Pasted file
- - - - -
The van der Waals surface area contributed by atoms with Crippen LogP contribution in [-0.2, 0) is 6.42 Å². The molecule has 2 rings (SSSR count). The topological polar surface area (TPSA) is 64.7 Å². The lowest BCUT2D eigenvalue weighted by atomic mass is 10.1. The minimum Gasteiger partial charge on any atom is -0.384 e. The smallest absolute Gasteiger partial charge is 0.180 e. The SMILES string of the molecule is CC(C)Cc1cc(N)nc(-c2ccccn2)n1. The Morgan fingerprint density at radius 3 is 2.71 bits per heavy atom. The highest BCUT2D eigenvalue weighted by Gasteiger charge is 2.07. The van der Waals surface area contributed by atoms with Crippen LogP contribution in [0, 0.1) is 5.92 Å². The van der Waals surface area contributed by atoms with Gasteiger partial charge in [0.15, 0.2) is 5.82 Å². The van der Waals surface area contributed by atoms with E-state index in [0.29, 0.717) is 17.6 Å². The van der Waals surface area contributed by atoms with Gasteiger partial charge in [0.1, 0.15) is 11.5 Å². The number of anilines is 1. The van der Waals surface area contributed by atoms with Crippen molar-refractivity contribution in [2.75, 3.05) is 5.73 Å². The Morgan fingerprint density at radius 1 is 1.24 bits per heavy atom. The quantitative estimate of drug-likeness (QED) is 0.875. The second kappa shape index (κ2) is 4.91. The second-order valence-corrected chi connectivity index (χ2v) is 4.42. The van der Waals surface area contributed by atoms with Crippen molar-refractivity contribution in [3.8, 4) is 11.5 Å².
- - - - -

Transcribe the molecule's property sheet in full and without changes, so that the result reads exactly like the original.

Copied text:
The van der Waals surface area contributed by atoms with Crippen LogP contribution in [-0.2, 0) is 6.42 Å². The molecule has 2 rings (SSSR count). The topological polar surface area (TPSA) is 64.7 Å². The lowest BCUT2D eigenvalue weighted by atomic mass is 10.1. The minimum Gasteiger partial charge on any atom is -0.384 e. The smallest absolute Gasteiger partial charge is 0.180 e. The SMILES string of the molecule is CC(C)Cc1cc(N)nc(-c2ccccn2)n1. The Morgan fingerprint density at radius 3 is 2.71 bits per heavy atom. The highest BCUT2D eigenvalue weighted by Gasteiger charge is 2.07. The van der Waals surface area contributed by atoms with Crippen LogP contribution in [0, 0.1) is 5.92 Å². The van der Waals surface area contributed by atoms with Gasteiger partial charge in [0.15, 0.2) is 5.82 Å². The van der Waals surface area contributed by atoms with E-state index in [0.29, 0.717) is 17.6 Å². The van der Waals surface area contributed by atoms with Gasteiger partial charge in [0.1, 0.15) is 11.5 Å². The number of anilines is 1. The van der Waals surface area contributed by atoms with Crippen molar-refractivity contribution in [2.75, 3.05) is 5.73 Å². The Morgan fingerprint density at radius 1 is 1.24 bits per heavy atom. The quantitative estimate of drug-likeness (QED) is 0.875. The second kappa shape index (κ2) is 4.91. The second-order valence-corrected chi connectivity index (χ2v) is 4.42. The van der Waals surface area contributed by atoms with Crippen molar-refractivity contribution in [3.8, 4) is 11.5 Å².